What the Buddha Thought - Richard Gombrich

What the Buddha Thought - Richard Gombrich

More about Karma, and Its Social Context

What the Buddha Thought - Richard Gombrich

Richard Gombrich
Oxford University

Description

For the Buddha, the idea of karma is inextricably connected with the idea of rebirth. He saw karma, intentional action, as a matter of cause and effect. Good karma would bring good effects for the doer, bad karma bad effects. It would not be right to call these rewards and punishments, because there is no rewarder or punisher. The effects are produced, rather, by a law of nature, analogous for us to a law of physics. For the Buddha and others in ancient India, however, the model was agriculture. One sows a seed, there is a time lag during which some mysterious invisible process takes place, and then the plant pops up and can be harvested. The result of an intentional act is in fact normally referred to as its ëfruití. The time between the act and its fruit is unpredictable.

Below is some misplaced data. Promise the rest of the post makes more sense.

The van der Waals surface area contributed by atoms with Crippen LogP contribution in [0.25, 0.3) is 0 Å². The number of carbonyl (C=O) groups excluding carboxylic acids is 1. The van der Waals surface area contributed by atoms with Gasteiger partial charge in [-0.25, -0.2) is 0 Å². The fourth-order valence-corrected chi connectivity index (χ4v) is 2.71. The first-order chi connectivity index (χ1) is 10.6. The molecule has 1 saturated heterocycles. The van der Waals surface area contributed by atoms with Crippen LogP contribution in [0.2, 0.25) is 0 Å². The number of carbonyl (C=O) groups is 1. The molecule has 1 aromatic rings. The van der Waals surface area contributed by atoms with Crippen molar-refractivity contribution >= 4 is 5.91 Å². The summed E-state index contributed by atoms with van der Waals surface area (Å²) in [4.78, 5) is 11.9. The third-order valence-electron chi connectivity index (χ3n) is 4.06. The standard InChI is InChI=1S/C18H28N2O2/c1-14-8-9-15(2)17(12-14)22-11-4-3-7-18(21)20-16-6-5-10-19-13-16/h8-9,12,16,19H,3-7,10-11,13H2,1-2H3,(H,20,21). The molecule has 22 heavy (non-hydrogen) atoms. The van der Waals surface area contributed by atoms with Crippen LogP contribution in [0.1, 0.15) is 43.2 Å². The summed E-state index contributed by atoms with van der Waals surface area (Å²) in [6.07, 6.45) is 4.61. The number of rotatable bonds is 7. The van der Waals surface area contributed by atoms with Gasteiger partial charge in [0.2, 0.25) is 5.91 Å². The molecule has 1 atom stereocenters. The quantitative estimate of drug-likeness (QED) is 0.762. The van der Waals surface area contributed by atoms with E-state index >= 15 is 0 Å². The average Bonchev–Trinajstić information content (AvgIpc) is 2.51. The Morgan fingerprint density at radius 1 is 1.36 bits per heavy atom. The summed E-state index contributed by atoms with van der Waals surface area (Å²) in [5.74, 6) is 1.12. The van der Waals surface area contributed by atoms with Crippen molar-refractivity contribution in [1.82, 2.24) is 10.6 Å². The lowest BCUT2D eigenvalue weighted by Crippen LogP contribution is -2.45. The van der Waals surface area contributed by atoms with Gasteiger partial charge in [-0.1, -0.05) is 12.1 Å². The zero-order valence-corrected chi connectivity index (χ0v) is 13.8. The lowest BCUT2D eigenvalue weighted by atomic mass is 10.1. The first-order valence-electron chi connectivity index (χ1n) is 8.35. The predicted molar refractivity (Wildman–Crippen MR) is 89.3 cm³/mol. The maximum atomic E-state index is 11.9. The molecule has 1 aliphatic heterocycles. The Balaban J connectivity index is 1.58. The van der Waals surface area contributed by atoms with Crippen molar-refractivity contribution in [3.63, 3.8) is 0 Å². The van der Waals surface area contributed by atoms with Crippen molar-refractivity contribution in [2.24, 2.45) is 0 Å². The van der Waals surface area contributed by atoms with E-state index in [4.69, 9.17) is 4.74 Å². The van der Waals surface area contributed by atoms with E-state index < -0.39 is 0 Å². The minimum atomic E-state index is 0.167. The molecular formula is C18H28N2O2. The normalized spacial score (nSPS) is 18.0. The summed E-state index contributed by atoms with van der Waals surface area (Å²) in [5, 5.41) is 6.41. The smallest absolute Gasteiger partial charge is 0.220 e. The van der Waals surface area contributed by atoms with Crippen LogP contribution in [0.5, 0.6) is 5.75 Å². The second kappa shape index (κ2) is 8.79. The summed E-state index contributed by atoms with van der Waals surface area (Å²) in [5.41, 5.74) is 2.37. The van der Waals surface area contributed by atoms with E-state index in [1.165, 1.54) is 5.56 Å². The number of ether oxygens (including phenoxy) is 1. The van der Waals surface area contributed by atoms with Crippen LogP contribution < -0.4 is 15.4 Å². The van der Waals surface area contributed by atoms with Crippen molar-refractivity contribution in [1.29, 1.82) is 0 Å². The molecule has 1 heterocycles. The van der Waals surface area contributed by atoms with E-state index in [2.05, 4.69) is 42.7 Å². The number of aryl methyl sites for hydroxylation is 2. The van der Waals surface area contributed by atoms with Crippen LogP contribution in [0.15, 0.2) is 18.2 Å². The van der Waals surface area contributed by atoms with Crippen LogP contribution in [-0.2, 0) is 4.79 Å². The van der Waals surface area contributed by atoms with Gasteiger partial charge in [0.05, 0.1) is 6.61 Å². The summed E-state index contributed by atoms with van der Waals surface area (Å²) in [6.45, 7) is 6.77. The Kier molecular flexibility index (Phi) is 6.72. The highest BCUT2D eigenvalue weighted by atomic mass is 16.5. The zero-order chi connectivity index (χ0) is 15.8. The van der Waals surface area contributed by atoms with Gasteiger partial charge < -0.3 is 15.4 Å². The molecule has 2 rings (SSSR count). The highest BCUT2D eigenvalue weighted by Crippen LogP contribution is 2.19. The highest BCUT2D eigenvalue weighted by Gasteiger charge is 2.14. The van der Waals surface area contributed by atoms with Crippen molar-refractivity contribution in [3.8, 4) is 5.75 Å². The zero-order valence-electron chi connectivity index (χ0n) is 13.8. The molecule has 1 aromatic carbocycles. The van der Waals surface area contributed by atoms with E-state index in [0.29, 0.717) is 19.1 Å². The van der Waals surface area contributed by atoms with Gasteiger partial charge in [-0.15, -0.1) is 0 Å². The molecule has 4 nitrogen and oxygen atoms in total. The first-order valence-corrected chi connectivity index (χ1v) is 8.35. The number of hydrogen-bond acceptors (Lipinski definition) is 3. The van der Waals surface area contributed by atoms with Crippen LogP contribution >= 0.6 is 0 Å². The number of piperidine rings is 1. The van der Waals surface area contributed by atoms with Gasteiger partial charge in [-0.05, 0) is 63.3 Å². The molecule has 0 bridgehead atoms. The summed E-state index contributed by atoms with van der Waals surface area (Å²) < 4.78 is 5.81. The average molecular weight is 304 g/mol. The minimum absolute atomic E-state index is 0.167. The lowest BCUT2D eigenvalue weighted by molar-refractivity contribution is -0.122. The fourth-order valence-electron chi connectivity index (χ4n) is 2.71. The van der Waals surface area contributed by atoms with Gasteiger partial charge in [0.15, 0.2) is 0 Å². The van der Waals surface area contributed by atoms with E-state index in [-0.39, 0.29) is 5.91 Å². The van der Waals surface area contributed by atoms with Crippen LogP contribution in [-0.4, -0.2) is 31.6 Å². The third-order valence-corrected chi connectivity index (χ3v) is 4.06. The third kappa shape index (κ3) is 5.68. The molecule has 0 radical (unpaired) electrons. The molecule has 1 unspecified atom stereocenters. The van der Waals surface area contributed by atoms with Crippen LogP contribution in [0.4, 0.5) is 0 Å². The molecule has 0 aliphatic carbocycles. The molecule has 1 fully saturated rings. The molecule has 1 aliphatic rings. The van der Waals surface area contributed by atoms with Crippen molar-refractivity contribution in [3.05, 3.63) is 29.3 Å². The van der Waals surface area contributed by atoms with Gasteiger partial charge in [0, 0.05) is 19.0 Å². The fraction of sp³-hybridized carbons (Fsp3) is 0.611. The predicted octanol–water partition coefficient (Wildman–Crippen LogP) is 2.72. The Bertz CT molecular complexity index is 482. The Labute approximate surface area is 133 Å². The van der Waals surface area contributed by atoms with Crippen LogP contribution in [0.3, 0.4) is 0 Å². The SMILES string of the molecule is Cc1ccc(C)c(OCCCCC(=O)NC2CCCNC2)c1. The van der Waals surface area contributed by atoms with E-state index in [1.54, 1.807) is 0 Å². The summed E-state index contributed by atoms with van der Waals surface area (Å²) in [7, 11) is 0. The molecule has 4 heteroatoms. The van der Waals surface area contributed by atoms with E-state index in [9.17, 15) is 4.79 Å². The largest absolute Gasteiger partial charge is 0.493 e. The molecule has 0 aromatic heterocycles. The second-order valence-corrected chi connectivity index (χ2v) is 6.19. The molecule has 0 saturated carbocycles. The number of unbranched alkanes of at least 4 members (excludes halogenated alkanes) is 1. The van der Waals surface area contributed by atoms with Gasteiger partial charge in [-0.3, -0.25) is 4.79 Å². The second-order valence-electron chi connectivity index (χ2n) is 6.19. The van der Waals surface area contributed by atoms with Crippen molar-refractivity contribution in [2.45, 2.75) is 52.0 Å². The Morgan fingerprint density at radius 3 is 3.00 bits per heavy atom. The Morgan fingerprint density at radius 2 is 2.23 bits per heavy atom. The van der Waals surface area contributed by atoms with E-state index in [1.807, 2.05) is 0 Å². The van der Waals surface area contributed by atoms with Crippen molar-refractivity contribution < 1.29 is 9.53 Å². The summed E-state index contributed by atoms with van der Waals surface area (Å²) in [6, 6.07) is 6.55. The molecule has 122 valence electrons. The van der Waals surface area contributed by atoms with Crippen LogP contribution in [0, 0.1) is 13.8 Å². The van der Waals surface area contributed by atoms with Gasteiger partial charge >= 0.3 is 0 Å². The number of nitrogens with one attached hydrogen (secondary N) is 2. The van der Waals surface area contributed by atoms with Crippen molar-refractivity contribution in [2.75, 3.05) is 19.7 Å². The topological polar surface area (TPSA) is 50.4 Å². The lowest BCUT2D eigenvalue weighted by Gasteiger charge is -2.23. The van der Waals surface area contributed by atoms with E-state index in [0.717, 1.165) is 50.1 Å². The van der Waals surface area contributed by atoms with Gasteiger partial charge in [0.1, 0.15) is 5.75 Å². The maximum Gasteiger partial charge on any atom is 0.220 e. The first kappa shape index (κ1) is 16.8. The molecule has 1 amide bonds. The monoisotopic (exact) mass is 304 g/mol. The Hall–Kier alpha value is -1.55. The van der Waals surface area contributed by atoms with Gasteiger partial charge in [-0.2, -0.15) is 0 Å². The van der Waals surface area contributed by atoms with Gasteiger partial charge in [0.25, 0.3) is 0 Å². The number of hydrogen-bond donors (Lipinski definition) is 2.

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Citation

Gombrich, Richard. More about Karma, and Its Social Context. What the Buddha Thought. Equinox eBooks Publishing, United Kingdom. p. 19 - 28 Aug 2009. ISBN 9781845536145. https://www.equinoxpub.com/home/view-chapter/?id=19098. Date accessed: 07 Jul 2020 doi: 10.1558/equinox.19098. Aug 2009

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